on crime is base but there is good in Rodya.
Rodya is represents skeptical youth in 19th century Russia whose materialism and
revolutionary ideas the author hated
Disease is the symbol of the psychological sickness; loss of reason
Dreams are a link with the unconscious and psychological. Reveal cruelty and horror of
 Raskolnikov intellectually rationalizes murder but hates suffering
 Sonya’s innocence given her profession
 Raskolnikov’s belief in coincidence and an unseen force compelling him to act belies the
rationalization that he will have control through his will and reasoning
 “Saved” by a prostitute
 Zamitov didn't have a clue to Rodya's guilt but Rodya says, "What if it were I who
committed the murder?'
 Prides himself on reason, but gets a reduced sentence because of insanity
 Tries to free himself from constricting poverty and isolation by murdering pawnbroker
but this further restricts his freedom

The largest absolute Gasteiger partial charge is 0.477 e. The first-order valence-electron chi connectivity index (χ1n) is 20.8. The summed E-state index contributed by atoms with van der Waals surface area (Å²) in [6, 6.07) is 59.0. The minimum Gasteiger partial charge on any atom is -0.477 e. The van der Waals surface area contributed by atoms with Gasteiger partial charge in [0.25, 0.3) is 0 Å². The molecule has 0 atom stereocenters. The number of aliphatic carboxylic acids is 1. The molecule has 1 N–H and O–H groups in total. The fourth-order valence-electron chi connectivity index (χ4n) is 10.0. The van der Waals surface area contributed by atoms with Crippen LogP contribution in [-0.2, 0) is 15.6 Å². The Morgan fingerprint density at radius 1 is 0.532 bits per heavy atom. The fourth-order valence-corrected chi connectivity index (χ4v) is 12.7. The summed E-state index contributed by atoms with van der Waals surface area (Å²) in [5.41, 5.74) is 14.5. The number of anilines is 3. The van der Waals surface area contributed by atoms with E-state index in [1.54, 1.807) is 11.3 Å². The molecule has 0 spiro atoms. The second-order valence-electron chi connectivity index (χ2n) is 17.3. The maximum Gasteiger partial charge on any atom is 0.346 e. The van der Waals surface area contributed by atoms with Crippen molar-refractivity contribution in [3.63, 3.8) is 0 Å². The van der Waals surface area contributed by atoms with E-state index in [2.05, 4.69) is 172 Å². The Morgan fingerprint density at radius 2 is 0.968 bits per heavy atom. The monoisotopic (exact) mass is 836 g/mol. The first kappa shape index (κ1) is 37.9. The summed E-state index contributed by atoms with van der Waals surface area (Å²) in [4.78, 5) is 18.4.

 Never uses the money to advance himself or any one else, thereby disproving his theory
 In trying to rid society of a “louse”, he himself stoops to the level of thief and murder.
Renders himself a monster
Social Commentary
 Cruelty and harshness of Russian society in 19th century
 People are given to both extremes of behavior.
 Marfa: Can be exceedingly kind but can also be brutally cruel to those they see as
 Katerina: beats her family, forces Sonya to make money through prostitution
 Marmeladov drinks to avoid his painful life
 Depicts life of poverty, drab surroundings,
 Even educated people do not have opportunity
No one is above the law. At the time Dostoevsky was writing Crime and Punishment, nihilism
was gaining sway among young radicals in Russia. Nihilism (a term derived from the Latin word
nihil, meaning nothing) is a philosophy that calls for the destruction of existing traditions,
customs, beliefs, and institutions and requires its adherents to reject all values, including
religious and aesthetic principles, in favor of belief in nothing. Raskolnikov believes at the
beginning of the novel that he is above divine and state laws against murder—indeed, that he is
above all laws and is free to do anything that he wishes. This radical view is nihilistic.
Dostoevsky intended Raskolnikov's gradual breakdown and ultimate admission of guilt as a
refutation of nihilistic philosophy.
Man’s Dual Nature. Raskolnikov commits a heinous crime but helps the downtrodden—in
particular, the Marmeladovs—with true Christian charity. Sonia becomes a prostitute but